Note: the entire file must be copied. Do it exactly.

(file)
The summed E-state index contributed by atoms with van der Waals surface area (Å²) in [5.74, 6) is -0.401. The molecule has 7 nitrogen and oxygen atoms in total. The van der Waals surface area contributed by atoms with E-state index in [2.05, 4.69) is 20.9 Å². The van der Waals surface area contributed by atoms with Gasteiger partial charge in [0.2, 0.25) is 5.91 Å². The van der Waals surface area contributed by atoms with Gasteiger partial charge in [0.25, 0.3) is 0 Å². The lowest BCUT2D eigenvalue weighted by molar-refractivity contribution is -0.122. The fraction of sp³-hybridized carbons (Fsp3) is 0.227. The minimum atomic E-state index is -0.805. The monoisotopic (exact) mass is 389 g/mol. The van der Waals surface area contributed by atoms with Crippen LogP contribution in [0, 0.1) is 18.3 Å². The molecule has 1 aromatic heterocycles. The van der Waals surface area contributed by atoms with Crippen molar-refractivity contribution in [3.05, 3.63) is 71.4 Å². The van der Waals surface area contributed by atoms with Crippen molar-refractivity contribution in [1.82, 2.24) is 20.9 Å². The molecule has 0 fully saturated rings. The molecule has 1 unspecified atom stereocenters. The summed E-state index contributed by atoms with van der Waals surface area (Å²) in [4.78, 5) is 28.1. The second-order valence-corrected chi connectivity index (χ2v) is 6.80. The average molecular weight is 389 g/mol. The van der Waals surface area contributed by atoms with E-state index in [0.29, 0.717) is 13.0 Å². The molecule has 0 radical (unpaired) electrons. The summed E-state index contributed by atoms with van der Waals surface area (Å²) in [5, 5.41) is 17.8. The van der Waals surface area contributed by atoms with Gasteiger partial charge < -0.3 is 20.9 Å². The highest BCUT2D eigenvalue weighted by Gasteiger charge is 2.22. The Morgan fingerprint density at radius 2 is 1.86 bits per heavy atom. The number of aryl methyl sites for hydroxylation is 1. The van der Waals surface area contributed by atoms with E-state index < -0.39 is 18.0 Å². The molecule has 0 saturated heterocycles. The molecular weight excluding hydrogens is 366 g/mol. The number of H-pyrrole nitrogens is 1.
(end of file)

The summed E-state index contributed by atoms with van der Waals surface area (Å²) in [5.74, 6) is -0.401. The molecule has 7 nitrogen and oxygen atoms in total. The van der Waals surface area contributed by atoms with E-state index in [2.05, 4.69) is 20.9 Å². The van der Waals surface area contributed by atoms with Gasteiger partial charge in [0.2, 0.25) is 5.91 Å². The van der Waals surface area contributed by atoms with Gasteiger partial charge in [0.25, 0.3) is 0 Å². The lowest BCUT2D eigenvalue weighted by molar-refractivity contribution is -0.122. The fraction of sp³-hybridized carbons (Fsp3) is 0.227. The minimum atomic E-state index is -0.805. The monoisotopic (exact) mass is 389 g/mol. The van der Waals surface area contributed by atoms with Crippen LogP contribution in [0, 0.1) is 18.3 Å². The molecule has 1 aromatic heterocycles. The van der Waals surface area contributed by atoms with Crippen molar-refractivity contribution in [3.05, 3.63) is 71.4 Å². The van der Waals surface area contributed by atoms with Crippen molar-refractivity contribution in [1.82, 2.24) is 20.9 Å². The molecule has 0 fully saturated rings. The molecule has 1 unspecified atom stereocenters. The summed E-state index contributed by atoms with van der Waals surface area (Å²) in [4.78, 5) is 28.1. The second-order valence-corrected chi connectivity index (χ2v) is 6.80. The average molecular weight is 389 g/mol. The van der Waals surface area contributed by atoms with E-state index in [0.29, 0.717) is 13.0 Å². The molecule has 0 radical (unpaired) electrons. The summed E-state index contributed by atoms with van der Waals surface area (Å²) in [5, 5.41) is 17.8. The van der Waals surface area contributed by atoms with Gasteiger partial charge < -0.3 is 20.9 Å². The highest BCUT2D eigenvalue weighted by Gasteiger charge is 2.22. The Morgan fingerprint density at radius 2 is 1.86 bits per heavy atom. The number of aryl methyl sites for hydroxylation is 1. The van der Waals surface area contributed by atoms with E-state index < -0.39 is 18.0 Å². The molecule has 0 saturated heterocycles. The molecular weight excluding hydrogens is 366 g/mol. The number of H-pyrrole nitrogens is 1.